Motorcycle Helmet Laws in Missouri Relaxed
By Space Coast Daily // November 20, 2020
On August 30th, Columbia resident Ricky Reeves was traveling down I-70 on his motorcycle when he was involved in a fatal four-vehicle crash. Reeves, who was pronounced dead at the scene of the crash, was struck multiple times by two different cars and a tractor-trailer.
Tragic motorcycle accidents like that of Ricky Reeves are, unfortunately, not uncommon in Missouri or the rest of the United States. What makes his accident stand out, however, is that Reeves was lawfully not wearing a helmet in accordance with a new bill that took effect in Missouri two days prior to the accident.
Bill HB 1963, signed by Gov. Mike Parson, allows riders the choice of not wearing a helmet when riding their motorcycle under certain conditions. Missouri is now the 32nd state to relax helmet requirements for motorcyclists.
Elements and History of HB 1963
Not all motorcyclists meet the conditions to ride helmetless. Bill HB 1963 stipulates that a motorcyclist must be 26 years of age or older and must have proof of medical insurance and liability insurance. However, the bill also prevents law enforcement from conducting a traffic stop, inspecting, or detaining a motorcyclist just to ensure they are complying with the conditions.
Similar bills attempting to relax helmet laws have reached the governor’s office before. In 1999, Governor Mel Carnahan vetoed a repeal to the helmet law, and in 2009 Governor Jay Nixon also vetoed another similar repeal.
It was not until 2020 that the universal helmet requirement was eliminated when Mike Parson signed what is being referred to as a megabill for transportation. The bill also contains other provisions including funding for a Hyperloop testing track project and the launch of a digital driver’s license program.
Controversy Over the Bill
There is much debate over the repeal of the universal helmet requirement that had been a part of Missouri law for 52 years. Groups from both sides of the aisle have voiced their opinions about the law, which essentially comes down to the argument over freedom versus safety.
Conservative lawmakers and motorcyclist advocate groups are rejoicing over the repeal of the universal helmet requirement. A Brotherhood Aimed Towards Education for Missouri, a rider’s rights group, gave a statement after the signing of the bill.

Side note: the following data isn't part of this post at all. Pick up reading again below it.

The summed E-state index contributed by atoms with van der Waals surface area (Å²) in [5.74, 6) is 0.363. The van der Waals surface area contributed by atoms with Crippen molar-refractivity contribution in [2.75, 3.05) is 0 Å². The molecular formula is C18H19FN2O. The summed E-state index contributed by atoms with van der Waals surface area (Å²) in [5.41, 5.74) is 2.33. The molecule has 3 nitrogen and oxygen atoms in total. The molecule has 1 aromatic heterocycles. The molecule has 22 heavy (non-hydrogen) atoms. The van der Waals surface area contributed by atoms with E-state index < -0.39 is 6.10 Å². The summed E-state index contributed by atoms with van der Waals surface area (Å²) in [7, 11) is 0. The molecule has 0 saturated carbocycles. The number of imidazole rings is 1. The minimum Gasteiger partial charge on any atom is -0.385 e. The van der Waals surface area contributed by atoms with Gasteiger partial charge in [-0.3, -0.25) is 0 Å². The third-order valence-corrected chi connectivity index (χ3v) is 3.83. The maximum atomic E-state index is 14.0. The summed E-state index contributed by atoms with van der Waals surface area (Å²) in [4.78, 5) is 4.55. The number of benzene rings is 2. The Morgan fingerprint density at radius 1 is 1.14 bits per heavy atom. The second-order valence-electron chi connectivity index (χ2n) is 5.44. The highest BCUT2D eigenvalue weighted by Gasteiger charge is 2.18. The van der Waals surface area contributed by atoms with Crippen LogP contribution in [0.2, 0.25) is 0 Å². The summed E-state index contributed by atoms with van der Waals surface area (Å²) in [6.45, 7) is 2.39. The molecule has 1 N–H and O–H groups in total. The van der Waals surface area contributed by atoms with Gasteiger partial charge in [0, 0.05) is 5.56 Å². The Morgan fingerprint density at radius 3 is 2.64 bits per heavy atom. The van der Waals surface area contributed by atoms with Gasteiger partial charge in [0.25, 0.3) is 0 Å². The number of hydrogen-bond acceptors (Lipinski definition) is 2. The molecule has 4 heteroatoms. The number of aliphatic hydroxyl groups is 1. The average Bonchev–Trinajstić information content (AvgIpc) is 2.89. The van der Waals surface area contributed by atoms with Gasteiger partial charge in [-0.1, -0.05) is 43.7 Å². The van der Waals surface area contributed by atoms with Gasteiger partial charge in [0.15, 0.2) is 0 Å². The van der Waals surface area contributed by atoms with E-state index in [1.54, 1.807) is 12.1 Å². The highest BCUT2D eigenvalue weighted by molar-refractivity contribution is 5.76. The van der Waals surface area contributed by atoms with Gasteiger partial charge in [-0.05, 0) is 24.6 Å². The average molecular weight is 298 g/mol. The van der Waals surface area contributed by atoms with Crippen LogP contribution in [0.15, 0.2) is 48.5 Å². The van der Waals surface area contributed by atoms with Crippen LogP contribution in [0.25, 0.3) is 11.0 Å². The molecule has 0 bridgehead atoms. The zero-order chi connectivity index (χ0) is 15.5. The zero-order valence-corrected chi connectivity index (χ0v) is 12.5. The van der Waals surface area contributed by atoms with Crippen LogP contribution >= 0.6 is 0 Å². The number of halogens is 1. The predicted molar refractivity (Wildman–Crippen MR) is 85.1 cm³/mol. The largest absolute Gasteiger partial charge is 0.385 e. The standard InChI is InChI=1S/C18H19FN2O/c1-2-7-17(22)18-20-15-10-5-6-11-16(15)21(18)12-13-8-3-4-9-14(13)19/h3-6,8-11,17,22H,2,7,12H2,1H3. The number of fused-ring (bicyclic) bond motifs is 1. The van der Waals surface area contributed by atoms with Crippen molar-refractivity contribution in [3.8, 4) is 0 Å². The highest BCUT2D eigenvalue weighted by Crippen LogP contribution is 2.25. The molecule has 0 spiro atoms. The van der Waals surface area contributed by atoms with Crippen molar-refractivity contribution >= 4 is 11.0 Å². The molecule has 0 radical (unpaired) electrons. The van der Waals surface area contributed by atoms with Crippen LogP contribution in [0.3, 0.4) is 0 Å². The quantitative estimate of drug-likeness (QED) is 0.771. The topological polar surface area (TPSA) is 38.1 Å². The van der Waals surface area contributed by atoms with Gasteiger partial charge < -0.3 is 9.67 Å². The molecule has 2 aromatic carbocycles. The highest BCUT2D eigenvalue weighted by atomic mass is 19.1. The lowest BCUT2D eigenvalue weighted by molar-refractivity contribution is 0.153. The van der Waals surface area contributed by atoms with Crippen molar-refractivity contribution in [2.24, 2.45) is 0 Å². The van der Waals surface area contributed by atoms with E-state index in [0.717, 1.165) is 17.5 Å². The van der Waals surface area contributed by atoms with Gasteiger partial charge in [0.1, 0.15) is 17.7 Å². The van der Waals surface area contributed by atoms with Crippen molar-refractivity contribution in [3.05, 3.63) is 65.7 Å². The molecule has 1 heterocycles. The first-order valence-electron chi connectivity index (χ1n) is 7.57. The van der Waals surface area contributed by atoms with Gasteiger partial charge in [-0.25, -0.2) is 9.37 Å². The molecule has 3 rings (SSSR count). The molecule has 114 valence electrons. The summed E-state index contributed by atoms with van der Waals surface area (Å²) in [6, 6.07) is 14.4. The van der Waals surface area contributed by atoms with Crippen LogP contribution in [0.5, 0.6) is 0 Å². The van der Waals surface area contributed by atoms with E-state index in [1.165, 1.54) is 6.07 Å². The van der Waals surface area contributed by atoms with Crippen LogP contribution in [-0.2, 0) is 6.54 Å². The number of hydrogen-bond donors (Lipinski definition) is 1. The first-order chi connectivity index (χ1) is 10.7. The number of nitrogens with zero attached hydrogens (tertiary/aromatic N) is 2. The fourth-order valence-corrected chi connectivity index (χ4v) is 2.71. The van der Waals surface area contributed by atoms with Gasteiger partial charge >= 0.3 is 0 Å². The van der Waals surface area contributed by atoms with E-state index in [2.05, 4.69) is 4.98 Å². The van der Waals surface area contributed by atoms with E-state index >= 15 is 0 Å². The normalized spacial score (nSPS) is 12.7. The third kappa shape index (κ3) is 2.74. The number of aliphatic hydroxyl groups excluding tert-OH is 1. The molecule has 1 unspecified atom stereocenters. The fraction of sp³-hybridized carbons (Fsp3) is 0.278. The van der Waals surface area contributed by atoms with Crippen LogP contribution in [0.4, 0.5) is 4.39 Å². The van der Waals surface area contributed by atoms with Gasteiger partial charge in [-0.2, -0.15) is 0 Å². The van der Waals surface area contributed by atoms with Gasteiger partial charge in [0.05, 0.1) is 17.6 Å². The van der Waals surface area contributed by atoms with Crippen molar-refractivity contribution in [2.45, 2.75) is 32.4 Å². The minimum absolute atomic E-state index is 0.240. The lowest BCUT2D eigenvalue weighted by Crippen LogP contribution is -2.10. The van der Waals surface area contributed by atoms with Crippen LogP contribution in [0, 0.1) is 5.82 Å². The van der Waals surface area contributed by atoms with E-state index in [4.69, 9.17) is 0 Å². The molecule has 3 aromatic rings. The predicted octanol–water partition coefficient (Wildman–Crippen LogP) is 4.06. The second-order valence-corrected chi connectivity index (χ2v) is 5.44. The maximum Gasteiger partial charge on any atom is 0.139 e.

Legislative director of the group, Tony Shepherd, asserted that the choice to wear a helmet should come down to the individual rider. Although ABATE for Missouri does not disagree with data showing the effectiveness of helmets in accidents, they believe the freedom of riders to choose is more important.
On the other hand, safety advocacy groups, such as Advocates for Highway and Auto Safety, warn of the dangers of weakened helmet laws. The group cited data from Michigan in 2012, where fatalities nearly quadrupled in non-helmet crashes after the state loosened its helmet requirements.
Tara Gill, senior director of the Advocates for Highway and Auto Safety, also stated that the impact of helmetless riding does not just affect the individual rider. Family and friends are affected when a loved one is gone, and all Missouri taxpayers are potentially affected. Health care costs will increase across the board, affecting even non-riders, she says.
The debate over helmet requirements, and more broadly freedom versus safety, is highly contested. Although neither side refutes the life-saving potential of helmets, it comes down to the reach of government intervention in individual lives.
Riders would rather have the choice to wear a helmet than have a government body require them to. Safety groups look beyond the individual rider to others who may be affected by their choices. Debate over this bill will most certainly continue for years to come.